Establishing a Minnesota Currency

Pentel/Wallace for Governor seeks to establish the Minnesota Currency asone tool in the toolbox toward building the ecological economy. This will allow us to take greater control over thecurrencyof Minnesota, and start to reel-in ecological overshoot by not being forced to growand chase the interest on the debt.Here is a further explanation by monetary specialist Rich Kotlarz: "At this time the Federal Reserve (the Fed) creates the monetary credits that are then effectively 'borrowed at interest' by the Federal Government from the Fed through the sale of 'interest-bearing' bonds to the Fed in exchange for the monetary credits so created."

So, we bond for money through private banks with the shackles of interest on the debt, and the public government, once again, is beholden to private interests. Or, to simplify, we are dependent on aprivately controlled, debt-based, money system.

One of the most clear and concise statements comes from Wright Patman (1893-1976), Congressman from Texas and former chairman of the House Money and Banking Committee:

“The dollar represents a one dollar debt to the Federal Reserve System. The Federal Reserve Banks create money out of thin air to buy Government Bonds from the U.S. Treasury . . . and has created out of nothing a . . . debt which the American People are obliged to pay with interest.

“In many years of questioning high experts on the matter, I have yet to hear even one plausible answer to the question (of) why the Government should extend money-creating powers to the private commercial banks to be used, without cost, to create money which is lent to the Government at interest.”

Here are historical examples of similar efforts:

-In 1690, the Massachusetts Bay Colony inaugurated the issuance of public ("interest-free") money.

-The colonists printed their own money (Continental Currency), which brought the wrath of the british Crown. The Continental Currency helped fund the American Revolutionary War.

-To fund the civil war President Lincoln and Congress printed non-interest bearing Treasury notes (i.e., the Greenbacks).

-Currently there are groups in local communities that print local currency, (i.e., Madison and Ithaca "Hours").

The particular Minnesota Currency and its application, which we are proposing, would be unique to the country. It would be a “supplement” to Federal currency that stays within the boundaries of Minnesota. The simple explanation of how it initially might work is:

-We could start by treating the state currency initiative as a monetary proposal that would close the gap in the state budget.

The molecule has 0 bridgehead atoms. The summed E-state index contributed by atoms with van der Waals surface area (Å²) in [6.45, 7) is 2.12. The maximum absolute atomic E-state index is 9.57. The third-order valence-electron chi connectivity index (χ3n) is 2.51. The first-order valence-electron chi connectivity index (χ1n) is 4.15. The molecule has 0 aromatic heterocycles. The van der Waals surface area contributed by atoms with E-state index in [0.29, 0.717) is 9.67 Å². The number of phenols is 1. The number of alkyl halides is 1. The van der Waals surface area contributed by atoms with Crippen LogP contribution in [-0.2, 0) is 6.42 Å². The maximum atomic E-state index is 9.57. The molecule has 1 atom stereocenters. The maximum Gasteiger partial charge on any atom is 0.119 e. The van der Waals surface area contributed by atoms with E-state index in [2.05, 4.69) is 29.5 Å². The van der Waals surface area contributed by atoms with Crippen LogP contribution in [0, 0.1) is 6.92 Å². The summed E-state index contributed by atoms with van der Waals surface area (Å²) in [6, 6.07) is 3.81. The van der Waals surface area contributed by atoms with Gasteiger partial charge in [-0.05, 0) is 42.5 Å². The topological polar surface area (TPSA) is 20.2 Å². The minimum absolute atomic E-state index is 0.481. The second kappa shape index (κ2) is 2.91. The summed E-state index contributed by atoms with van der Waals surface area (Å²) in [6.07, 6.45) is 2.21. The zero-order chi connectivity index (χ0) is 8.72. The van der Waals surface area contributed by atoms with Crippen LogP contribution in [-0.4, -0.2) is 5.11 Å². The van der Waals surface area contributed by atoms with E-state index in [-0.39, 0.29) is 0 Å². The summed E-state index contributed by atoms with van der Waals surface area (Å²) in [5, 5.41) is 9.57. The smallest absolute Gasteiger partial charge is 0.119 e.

-Minnesota Department of Revenue would print the currency or voucher.

-The currency would cycle inside the borders of Minnesota avoiding the interstate commence laws.

-This currency would be redeemable in state taxes.

For example:-We could supplement the cuts in jobs and/or pay scale for state employees using Minnesota Currency. Once this currency is in circulation it will have a dollar-for-dollar value in payment of Minnesota state taxes.

-Contractors, installers, home owners, farmers, and those that do eco-friendly construction could agree to take a substantial amount of payment in Minnesota Currency.

-We could make no-interest loans in Minnesota Currency available to low income and remote locations in Minnesota

These are just a few possibilities on of how we could get Minnesota Currency into circulation.

For some guidance and /or a primer for money in our time, follow the link to: (go to: "context" tab in a link titled "New View On Money")

"The privilege of creating and issuing money is not only the supreme prerogative of government, but it is the government's greatest creative opportunity. By the adoption of these principles, the long-felt want for a uniform medium will be satisfied. The taxpayers will be saved immense sums of interest. The financing of all public enterprises, and the conduct of the Treasury will become matters of practical administration. Money will cease to be master and become the servant of humanity." – Abraham Lincoln, Senate Doc. 23, 76th Congress, 1st Session


Ecological Economy  -  Big Money in Politics  -  Public Funding  -  Publicly Airtime  -   Corporate Personhood  -  Proportional Representation  -  Establishing a Minnesota Currency   -  Philosophy: Holism